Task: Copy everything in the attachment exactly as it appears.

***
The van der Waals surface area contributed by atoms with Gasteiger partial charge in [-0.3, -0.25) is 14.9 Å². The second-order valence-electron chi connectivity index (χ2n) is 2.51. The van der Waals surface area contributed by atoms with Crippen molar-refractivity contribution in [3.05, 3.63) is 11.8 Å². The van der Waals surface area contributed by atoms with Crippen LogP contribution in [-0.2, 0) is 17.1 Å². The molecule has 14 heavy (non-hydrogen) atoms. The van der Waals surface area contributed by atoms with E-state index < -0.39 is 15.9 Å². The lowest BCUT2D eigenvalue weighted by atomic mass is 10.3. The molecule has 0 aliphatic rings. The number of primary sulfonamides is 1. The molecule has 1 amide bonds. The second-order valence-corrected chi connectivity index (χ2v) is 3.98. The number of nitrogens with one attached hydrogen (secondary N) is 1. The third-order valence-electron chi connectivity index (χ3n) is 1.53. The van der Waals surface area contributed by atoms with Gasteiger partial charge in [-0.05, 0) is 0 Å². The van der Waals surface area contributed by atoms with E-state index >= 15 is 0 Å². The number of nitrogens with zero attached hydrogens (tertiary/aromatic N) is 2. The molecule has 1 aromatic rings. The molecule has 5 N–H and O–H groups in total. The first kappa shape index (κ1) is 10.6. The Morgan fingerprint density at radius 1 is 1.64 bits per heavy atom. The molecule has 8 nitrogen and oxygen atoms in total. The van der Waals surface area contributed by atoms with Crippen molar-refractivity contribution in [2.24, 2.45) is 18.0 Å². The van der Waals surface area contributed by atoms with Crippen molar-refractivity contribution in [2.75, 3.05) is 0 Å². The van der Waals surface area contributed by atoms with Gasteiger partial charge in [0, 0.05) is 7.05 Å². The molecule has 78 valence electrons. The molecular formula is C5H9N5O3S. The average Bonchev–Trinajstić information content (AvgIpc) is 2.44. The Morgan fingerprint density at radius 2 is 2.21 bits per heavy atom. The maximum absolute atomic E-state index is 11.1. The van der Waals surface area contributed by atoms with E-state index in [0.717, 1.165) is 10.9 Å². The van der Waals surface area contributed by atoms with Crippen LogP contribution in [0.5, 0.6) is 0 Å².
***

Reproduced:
The van der Waals surface area contributed by atoms with Gasteiger partial charge in [-0.3, -0.25) is 14.9 Å². The second-order valence-electron chi connectivity index (χ2n) is 2.51. The van der Waals surface area contributed by atoms with Crippen molar-refractivity contribution in [3.05, 3.63) is 11.8 Å². The van der Waals surface area contributed by atoms with Crippen LogP contribution in [-0.2, 0) is 17.1 Å². The molecule has 14 heavy (non-hydrogen) atoms. The van der Waals surface area contributed by atoms with E-state index < -0.39 is 15.9 Å². The lowest BCUT2D eigenvalue weighted by atomic mass is 10.3. The molecule has 0 aliphatic rings. The number of primary sulfonamides is 1. The molecule has 1 amide bonds. The second-order valence-corrected chi connectivity index (χ2v) is 3.98. The number of nitrogens with one attached hydrogen (secondary N) is 1. The third-order valence-electron chi connectivity index (χ3n) is 1.53. The van der Waals surface area contributed by atoms with Gasteiger partial charge in [-0.05, 0) is 0 Å². The van der Waals surface area contributed by atoms with E-state index >= 15 is 0 Å². The number of nitrogens with zero attached hydrogens (tertiary/aromatic N) is 2. The molecule has 1 aromatic rings. The molecule has 5 N–H and O–H groups in total. The first kappa shape index (κ1) is 10.6. The Morgan fingerprint density at radius 1 is 1.64 bits per heavy atom. The molecule has 8 nitrogen and oxygen atoms in total. The van der Waals surface area contributed by atoms with Crippen molar-refractivity contribution in [2.24, 2.45) is 18.0 Å². The van der Waals surface area contributed by atoms with Crippen molar-refractivity contribution in [2.75, 3.05) is 0 Å². The van der Waals surface area contributed by atoms with Gasteiger partial charge in [0, 0.05) is 7.05 Å². The molecule has 78 valence electrons. The molecular formula is C5H9N5O3S. The average Bonchev–Trinajstić information content (AvgIpc) is 2.44. The Morgan fingerprint density at radius 2 is 2.21 bits per heavy atom. The maximum absolute atomic E-state index is 11.1. The van der Waals surface area contributed by atoms with E-state index in [0.717, 1.165) is 10.9 Å². The van der Waals surface area contributed by atoms with Crippen LogP contribution in [0.5, 0.6) is 0 Å².